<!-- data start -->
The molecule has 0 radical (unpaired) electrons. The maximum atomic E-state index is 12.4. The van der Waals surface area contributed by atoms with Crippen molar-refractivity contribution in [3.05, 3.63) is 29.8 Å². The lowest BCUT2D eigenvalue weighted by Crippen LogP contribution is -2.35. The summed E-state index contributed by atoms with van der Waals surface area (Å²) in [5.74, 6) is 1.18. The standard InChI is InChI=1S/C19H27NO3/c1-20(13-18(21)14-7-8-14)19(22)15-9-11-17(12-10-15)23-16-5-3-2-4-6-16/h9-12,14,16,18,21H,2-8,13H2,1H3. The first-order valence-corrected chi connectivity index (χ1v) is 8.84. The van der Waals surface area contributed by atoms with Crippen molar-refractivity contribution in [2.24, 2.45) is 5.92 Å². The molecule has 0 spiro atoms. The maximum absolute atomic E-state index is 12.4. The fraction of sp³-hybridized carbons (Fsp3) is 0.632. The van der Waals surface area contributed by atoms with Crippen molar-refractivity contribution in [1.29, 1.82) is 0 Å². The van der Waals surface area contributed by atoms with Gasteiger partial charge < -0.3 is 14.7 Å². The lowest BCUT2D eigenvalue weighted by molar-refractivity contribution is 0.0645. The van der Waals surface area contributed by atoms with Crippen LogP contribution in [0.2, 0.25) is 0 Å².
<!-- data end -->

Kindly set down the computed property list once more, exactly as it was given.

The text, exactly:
The molecule has 0 radical (unpaired) electrons. The maximum atomic E-state index is 12.4. The van der Waals surface area contributed by atoms with Crippen molar-refractivity contribution in [3.05, 3.63) is 29.8 Å². The lowest BCUT2D eigenvalue weighted by Crippen LogP contribution is -2.35. The summed E-state index contributed by atoms with van der Waals surface area (Å²) in [5.74, 6) is 1.18. The standard InChI is InChI=1S/C19H27NO3/c1-20(13-18(21)14-7-8-14)19(22)15-9-11-17(12-10-15)23-16-5-3-2-4-6-16/h9-12,14,16,18,21H,2-8,13H2,1H3. The first-order valence-corrected chi connectivity index (χ1v) is 8.84. The van der Waals surface area contributed by atoms with Crippen molar-refractivity contribution in [2.24, 2.45) is 5.92 Å². The molecule has 0 spiro atoms. The maximum absolute atomic E-state index is 12.4. The fraction of sp³-hybridized carbons (Fsp3) is 0.632. The van der Waals surface area contributed by atoms with Crippen molar-refractivity contribution in [1.29, 1.82) is 0 Å². The van der Waals surface area contributed by atoms with Gasteiger partial charge < -0.3 is 14.7 Å². The lowest BCUT2D eigenvalue weighted by molar-refractivity contribution is 0.0645. The van der Waals surface area contributed by atoms with Crippen LogP contribution in [0.2, 0.25) is 0 Å².